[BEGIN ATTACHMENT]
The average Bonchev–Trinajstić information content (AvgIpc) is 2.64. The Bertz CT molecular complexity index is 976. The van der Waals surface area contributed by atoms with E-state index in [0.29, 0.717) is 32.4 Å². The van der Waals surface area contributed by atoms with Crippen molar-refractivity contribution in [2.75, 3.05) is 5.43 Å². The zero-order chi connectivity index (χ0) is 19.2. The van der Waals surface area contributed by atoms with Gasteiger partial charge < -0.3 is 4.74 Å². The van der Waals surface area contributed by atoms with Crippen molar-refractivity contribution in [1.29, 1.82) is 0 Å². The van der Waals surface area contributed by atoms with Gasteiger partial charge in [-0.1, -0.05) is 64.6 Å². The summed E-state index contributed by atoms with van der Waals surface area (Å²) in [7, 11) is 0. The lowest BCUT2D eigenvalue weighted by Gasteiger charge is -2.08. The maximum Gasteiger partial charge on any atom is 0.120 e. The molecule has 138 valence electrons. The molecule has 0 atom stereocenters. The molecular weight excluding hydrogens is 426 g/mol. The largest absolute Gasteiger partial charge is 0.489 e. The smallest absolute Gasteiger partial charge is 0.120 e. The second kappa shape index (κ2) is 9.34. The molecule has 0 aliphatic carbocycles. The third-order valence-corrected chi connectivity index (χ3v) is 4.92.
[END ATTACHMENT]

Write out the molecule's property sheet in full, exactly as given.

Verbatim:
The average Bonchev–Trinajstić information content (AvgIpc) is 2.64. The Bertz CT molecular complexity index is 976. The van der Waals surface area contributed by atoms with E-state index in [0.29, 0.717) is 32.4 Å². The van der Waals surface area contributed by atoms with Crippen molar-refractivity contribution in [2.75, 3.05) is 5.43 Å². The zero-order chi connectivity index (χ0) is 19.2. The van der Waals surface area contributed by atoms with Gasteiger partial charge < -0.3 is 4.74 Å². The van der Waals surface area contributed by atoms with Crippen molar-refractivity contribution in [1.29, 1.82) is 0 Å². The van der Waals surface area contributed by atoms with Gasteiger partial charge in [-0.1, -0.05) is 64.6 Å². The summed E-state index contributed by atoms with van der Waals surface area (Å²) in [7, 11) is 0. The lowest BCUT2D eigenvalue weighted by Gasteiger charge is -2.08. The maximum Gasteiger partial charge on any atom is 0.120 e. The molecule has 138 valence electrons. The molecule has 0 atom stereocenters. The molecular weight excluding hydrogens is 426 g/mol. The largest absolute Gasteiger partial charge is 0.489 e. The smallest absolute Gasteiger partial charge is 0.120 e. The second kappa shape index (κ2) is 9.34. The molecule has 0 aliphatic carbocycles. The third-order valence-corrected chi connectivity index (χ3v) is 4.92.